By: Karen Jess and Stacey Nelson
When your board consists of volunteers, keeping them engaged and “volunteering,” can be a challenge. But, from what we’ve seen, an engaged board is critical to your organization’s success. An engaged board leads to more movement, more donations, more doors opened, and more spreading of your all-important mission. But, engagement can be a difficult goal.
In a recent newsletter, we invited recipients to take a survey and asked the question “What method(s) do you use to get and keep your board members engaged?” The common theme among responses? “Regular.” As in, regular communication via email and regular in-person meetings. One respondent even noted that, on a regular basis, they try to send along thought-provoking articles to their board, to keep them informed and keep them actively thinking about the nonprofit.
Other tips that we’ve seen (and agree with!) are:
From Is Your Nonprofit Board Bored?:
- Using an outside facilitator for discussion of issues.
- Periodic off-site meeting retreat.
From How to Engage Your Board Members – and Keep Them That Way:
- Provide a thorough orientation.
- Help them see their efforts as critical to your nonprofit’s success (or they’ll take their skills to an organization that they feel will better benefit from what they have to offer).
What other useful tricks have you employed or seen employed that work especially well?
RELATED: Our firm is hosting a webinar on April 23rd on the topic of how to get your board involved in fundraising – one very important area for engagement. Please click here to learn more.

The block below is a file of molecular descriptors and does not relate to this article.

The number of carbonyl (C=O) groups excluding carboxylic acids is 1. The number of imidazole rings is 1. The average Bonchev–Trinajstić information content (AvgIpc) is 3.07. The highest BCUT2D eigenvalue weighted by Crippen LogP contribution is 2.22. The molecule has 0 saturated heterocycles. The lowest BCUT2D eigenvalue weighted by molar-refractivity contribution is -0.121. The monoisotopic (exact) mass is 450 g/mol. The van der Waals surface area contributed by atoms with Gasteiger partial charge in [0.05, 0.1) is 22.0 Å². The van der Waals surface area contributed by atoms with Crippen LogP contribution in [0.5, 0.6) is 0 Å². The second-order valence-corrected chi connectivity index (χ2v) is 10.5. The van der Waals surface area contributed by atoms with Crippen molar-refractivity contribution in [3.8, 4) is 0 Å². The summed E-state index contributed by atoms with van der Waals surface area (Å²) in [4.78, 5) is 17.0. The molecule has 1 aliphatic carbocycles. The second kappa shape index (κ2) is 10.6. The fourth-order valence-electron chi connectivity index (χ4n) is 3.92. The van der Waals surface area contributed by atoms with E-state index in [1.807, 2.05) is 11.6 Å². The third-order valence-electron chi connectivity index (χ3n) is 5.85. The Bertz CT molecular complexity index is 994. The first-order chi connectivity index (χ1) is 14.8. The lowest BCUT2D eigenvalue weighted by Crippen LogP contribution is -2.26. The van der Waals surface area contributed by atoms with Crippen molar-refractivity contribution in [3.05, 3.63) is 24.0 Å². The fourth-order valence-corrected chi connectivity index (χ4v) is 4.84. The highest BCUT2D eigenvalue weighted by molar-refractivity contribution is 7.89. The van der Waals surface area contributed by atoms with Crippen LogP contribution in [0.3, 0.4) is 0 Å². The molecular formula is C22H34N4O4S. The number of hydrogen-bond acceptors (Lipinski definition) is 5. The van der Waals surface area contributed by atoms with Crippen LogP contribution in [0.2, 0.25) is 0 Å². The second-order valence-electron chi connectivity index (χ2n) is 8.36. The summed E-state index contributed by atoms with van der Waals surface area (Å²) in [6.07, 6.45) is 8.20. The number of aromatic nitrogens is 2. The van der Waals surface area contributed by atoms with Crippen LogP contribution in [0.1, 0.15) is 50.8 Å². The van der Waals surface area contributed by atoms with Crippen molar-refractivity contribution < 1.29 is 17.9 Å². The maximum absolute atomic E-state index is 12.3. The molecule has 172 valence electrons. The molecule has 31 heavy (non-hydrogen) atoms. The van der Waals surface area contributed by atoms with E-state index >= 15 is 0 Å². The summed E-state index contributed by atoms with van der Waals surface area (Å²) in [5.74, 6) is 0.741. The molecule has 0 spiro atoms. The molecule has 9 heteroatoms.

At a recent FASB meeting, the Board instructed staff to conduct more research into the implications of providing liquidity information on an NFP’s financial statements and notes. Many of the suggestions were met with support AND reservations. Board members were concerned that there could be overlap that would result in redundant disclosures.
The Board has taken on this discussion with the objective that clarity is achieved in how not-for-profits provide information that allows donors, creditors, and other users to assess the liquidity of an NFP.
Contributed by Dave Studebaker
After reviewing the Financial Accounting Foundation’s (the Foundation) Post-Implementation Review (PIR) Report on FASB Statement No. 157, the FASB board acknowledged that some aspects of Statement 157 are still challenging to some stakeholders and noted that they would research the related concerns.
In a letter, FASB Chairman Russell Golden noted that the “PIR team had two specific recommendations relating to efforts to summarize and document cost-benefit considerations and enhancements to user outreach and related documentation. We view both of these areas as critical to the strengthening of the credibility of our due process efforts, and we appreciate the recommendations.”
An indication as to the timing of this research was not given.
A recent article in The New York Times, For Nonprofits, a Bigger Share of the Economy, calls attention to the fact that growth in the number of nonprofit businesses (+25%) far surpasses growth in number of for-profit businesses (+0.5%), from 2001 -2011. The article’s author opines that one of the reasons for this may be due to an aging population and a correlating rise in the demand for health care.
What do you think? What is spurring the growth?